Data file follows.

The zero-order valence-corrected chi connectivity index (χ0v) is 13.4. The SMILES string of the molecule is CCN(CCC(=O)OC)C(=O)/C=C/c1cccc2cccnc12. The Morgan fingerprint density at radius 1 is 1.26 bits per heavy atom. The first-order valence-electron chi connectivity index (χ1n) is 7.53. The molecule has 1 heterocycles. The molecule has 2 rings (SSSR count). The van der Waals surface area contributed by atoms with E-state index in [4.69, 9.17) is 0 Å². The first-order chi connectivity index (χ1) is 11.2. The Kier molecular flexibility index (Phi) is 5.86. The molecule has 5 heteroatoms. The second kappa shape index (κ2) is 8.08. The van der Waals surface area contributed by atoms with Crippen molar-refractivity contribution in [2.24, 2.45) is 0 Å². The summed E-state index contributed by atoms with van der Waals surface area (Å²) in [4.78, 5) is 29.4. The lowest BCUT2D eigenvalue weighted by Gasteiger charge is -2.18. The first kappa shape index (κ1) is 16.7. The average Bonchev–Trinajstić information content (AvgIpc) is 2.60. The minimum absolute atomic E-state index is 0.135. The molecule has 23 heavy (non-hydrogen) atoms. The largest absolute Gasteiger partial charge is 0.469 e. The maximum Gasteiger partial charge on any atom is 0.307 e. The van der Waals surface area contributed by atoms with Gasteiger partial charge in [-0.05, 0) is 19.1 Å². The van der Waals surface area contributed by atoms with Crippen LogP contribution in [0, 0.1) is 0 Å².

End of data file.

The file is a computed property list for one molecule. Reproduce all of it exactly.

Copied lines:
The zero-order valence-corrected chi connectivity index (χ0v) is 13.4. The SMILES string of the molecule is CCN(CCC(=O)OC)C(=O)/C=C/c1cccc2cccnc12. The Morgan fingerprint density at radius 1 is 1.26 bits per heavy atom. The first-order valence-electron chi connectivity index (χ1n) is 7.53. The molecule has 1 heterocycles. The molecule has 2 rings (SSSR count). The van der Waals surface area contributed by atoms with E-state index in [4.69, 9.17) is 0 Å². The first-order chi connectivity index (χ1) is 11.2. The Kier molecular flexibility index (Phi) is 5.86. The molecule has 5 heteroatoms. The second kappa shape index (κ2) is 8.08. The van der Waals surface area contributed by atoms with Crippen molar-refractivity contribution in [2.24, 2.45) is 0 Å². The summed E-state index contributed by atoms with van der Waals surface area (Å²) in [4.78, 5) is 29.4. The lowest BCUT2D eigenvalue weighted by Gasteiger charge is -2.18. The first kappa shape index (κ1) is 16.7. The average Bonchev–Trinajstić information content (AvgIpc) is 2.60. The minimum absolute atomic E-state index is 0.135. The molecule has 23 heavy (non-hydrogen) atoms. The largest absolute Gasteiger partial charge is 0.469 e. The maximum Gasteiger partial charge on any atom is 0.307 e. The van der Waals surface area contributed by atoms with Gasteiger partial charge in [-0.05, 0) is 19.1 Å². The van der Waals surface area contributed by atoms with Crippen LogP contribution in [0, 0.1) is 0 Å².